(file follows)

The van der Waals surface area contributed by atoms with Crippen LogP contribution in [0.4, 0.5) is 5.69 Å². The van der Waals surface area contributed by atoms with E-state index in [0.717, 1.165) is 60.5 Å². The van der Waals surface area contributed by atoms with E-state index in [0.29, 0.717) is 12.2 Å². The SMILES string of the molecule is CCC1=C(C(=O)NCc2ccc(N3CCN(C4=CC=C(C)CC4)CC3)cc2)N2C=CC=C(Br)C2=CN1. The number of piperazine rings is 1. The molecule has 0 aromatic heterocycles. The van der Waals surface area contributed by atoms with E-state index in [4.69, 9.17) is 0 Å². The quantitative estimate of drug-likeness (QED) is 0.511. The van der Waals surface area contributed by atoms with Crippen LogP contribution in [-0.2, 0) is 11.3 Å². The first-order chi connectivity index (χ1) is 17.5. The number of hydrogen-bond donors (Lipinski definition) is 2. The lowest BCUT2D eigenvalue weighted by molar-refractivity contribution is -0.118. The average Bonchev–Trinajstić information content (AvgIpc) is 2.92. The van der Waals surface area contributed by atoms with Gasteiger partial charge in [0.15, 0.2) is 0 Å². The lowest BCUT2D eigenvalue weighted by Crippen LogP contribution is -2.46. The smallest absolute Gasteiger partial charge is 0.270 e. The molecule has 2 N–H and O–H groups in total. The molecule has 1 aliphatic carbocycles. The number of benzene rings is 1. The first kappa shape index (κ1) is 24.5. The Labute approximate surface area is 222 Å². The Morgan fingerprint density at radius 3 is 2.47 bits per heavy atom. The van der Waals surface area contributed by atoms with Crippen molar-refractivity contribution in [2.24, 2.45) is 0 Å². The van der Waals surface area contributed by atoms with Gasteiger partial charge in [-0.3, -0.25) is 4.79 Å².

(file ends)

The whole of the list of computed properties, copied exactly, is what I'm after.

The van der Waals surface area contributed by atoms with Crippen LogP contribution in [0.4, 0.5) is 5.69 Å². The van der Waals surface area contributed by atoms with E-state index in [0.717, 1.165) is 60.5 Å². The van der Waals surface area contributed by atoms with E-state index in [0.29, 0.717) is 12.2 Å². The SMILES string of the molecule is CCC1=C(C(=O)NCc2ccc(N3CCN(C4=CC=C(C)CC4)CC3)cc2)N2C=CC=C(Br)C2=CN1. The number of piperazine rings is 1. The molecule has 0 aromatic heterocycles. The van der Waals surface area contributed by atoms with E-state index in [4.69, 9.17) is 0 Å². The quantitative estimate of drug-likeness (QED) is 0.511. The van der Waals surface area contributed by atoms with Crippen LogP contribution in [-0.2, 0) is 11.3 Å². The first-order chi connectivity index (χ1) is 17.5. The number of hydrogen-bond donors (Lipinski definition) is 2. The lowest BCUT2D eigenvalue weighted by molar-refractivity contribution is -0.118. The average Bonchev–Trinajstić information content (AvgIpc) is 2.92. The van der Waals surface area contributed by atoms with Gasteiger partial charge in [0.15, 0.2) is 0 Å². The lowest BCUT2D eigenvalue weighted by Crippen LogP contribution is -2.46. The smallest absolute Gasteiger partial charge is 0.270 e. The molecule has 2 N–H and O–H groups in total. The molecule has 1 aliphatic carbocycles. The number of benzene rings is 1. The first kappa shape index (κ1) is 24.5. The Labute approximate surface area is 222 Å². The Morgan fingerprint density at radius 3 is 2.47 bits per heavy atom. The van der Waals surface area contributed by atoms with Crippen molar-refractivity contribution in [2.24, 2.45) is 0 Å². The van der Waals surface area contributed by atoms with Gasteiger partial charge in [-0.3, -0.25) is 4.79 Å².